Carlyle and Mill: Mystic and Utilitarian, 第 38 巻

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Columbia University Press, 1924 - 334 ページ
 

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71 ページ - The community is a fictitious body, composed of the individual persons who are considered as constituting as it were its members. The interest of the community then is— what? The sum of the interests of the several members who compose it.
281 ページ - I then said, that the fraction of life can be increased in value, not so much by increasing your numerator, as by lessening your denominator. Nay, unless my algebra deceive me, unity itself divided by zero will give infinity. Make thy claim of wages a zero, then ; thou hast the world under thy feet. Well did the wisest of our time write : ' It is only with renunciation (Entsagen*) that life, properly speaking, can be said to begin.
262 ページ - ... the largest portions to those who have never worked at all, the next largest to those whose work is almost nominal, and so in a descending scale, the remuneration dwindling as the work grows harder and more disagreeable, until the most fatiguing and exhausting bodily labour cannot count with certainty on being able to earn even the necessaries of life; if this or Communism were the alternative, all the difficulties, great or small, of Communism would be but as dust in the balance.
313 ページ - Then, welcome each rebuff That turns earth's smoothness rough, Each sting that bids nor sit nor stand but go! Be our joys three-parts pain! Strive, and hold cheap the strain; Learn, nor account the pang; dare, never grudge the throe!
307 ページ - ... happiness is desirable, except that each person, so far as he believes it to be attainable, desires his own happiness. This, however, being a fact, we have not only all the proof which the case admits of, but all which it is possible to require, that happiness is a good : that each person's happiness is a good to that person, and the general happiness, therefore, a good to the aggregate of all persons.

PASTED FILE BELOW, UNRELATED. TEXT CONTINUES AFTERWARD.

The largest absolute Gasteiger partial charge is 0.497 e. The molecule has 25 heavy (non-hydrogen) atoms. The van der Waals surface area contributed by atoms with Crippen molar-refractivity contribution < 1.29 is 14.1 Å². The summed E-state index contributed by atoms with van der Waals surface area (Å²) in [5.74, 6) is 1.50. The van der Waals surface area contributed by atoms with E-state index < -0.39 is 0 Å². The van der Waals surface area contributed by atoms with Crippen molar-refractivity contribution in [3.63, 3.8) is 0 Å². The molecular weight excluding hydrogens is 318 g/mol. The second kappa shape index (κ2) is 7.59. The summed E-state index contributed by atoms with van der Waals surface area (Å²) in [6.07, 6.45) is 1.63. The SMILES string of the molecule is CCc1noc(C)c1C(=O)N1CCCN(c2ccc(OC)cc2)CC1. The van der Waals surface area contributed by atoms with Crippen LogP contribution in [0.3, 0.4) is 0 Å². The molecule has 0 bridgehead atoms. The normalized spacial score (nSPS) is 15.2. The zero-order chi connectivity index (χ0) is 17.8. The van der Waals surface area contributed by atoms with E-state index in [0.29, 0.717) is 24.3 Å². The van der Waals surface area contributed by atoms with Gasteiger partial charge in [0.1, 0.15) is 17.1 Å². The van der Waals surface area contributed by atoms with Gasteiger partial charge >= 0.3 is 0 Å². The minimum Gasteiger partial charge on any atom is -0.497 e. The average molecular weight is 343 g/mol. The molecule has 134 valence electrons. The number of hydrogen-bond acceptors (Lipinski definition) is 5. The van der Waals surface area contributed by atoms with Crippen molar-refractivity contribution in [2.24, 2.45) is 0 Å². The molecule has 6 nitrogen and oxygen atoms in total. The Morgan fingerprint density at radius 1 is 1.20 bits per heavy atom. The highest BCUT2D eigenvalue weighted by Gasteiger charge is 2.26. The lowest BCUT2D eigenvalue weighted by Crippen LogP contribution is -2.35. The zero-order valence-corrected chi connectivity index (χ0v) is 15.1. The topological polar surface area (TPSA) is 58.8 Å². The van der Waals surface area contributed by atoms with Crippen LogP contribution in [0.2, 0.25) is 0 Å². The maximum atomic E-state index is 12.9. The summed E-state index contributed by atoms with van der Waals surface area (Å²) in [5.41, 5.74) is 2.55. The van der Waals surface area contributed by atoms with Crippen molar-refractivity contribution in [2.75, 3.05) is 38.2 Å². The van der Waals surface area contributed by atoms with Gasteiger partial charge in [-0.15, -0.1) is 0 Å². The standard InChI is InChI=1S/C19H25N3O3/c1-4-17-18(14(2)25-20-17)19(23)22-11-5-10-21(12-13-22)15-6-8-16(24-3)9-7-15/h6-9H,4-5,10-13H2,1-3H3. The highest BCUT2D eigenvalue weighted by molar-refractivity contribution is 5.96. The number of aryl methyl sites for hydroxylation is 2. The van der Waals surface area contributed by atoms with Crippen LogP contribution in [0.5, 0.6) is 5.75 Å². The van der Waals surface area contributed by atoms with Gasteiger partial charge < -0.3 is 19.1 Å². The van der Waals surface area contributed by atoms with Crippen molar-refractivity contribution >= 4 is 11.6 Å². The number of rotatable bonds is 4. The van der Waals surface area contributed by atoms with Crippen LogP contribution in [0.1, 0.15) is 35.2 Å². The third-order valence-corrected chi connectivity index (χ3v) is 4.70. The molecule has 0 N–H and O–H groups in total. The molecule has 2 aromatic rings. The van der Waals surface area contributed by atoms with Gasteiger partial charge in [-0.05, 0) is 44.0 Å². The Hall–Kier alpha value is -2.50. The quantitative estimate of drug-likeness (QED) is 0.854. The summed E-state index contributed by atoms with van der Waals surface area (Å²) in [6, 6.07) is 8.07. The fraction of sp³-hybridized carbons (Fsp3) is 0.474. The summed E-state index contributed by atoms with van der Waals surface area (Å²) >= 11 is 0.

141 ページ - ... which were understood long before we were born, altogether as well as they will be after the grave has heaped its mould upon our presumption, and the silent tomb shall have imposed its law on our pert loquacity.
311 ページ - In sober truth, nearly all the things which men are hanged or imprisoned for doing to one another, are Nature's everyday performances.
178 ページ - I am rather below than above par; what I could do could assuredly be done by any boy or girl of average capacity and healthy physical constitution; and if I have accomplished anything, I owe it, among other fortunate circumstances, to the fact that through the early training bestowed upon me by my father, I started, I may fairly say, with an advantage of a quarter of a century over my contemporaries.
188 ページ - Hardly anything had power to cause me even a few minutes' oblivion of it. For some months the cloud seemed to grow thicker and thicker. The lines in Coleridge's Dejection — I was not then acquainted with them — exactly describe my case: A grief without a pang, void, dark and drear, A drowsy, stifled, unimpassioned grief. Which finds no natural outlet or relief In word, or sigh, or tear.
281 ページ - With Stupidity and sound digestion man may front much. But what, in these dull unimaginative days are the terrors of Conscience to the diseases of the Liver! Not on Morality, but on Cookery, let us build our stronghold: there brandishing our frying-pan, as censer, let us offer sweet incense to the Devil, and live at ease on the fat things he has provided for his Elect!

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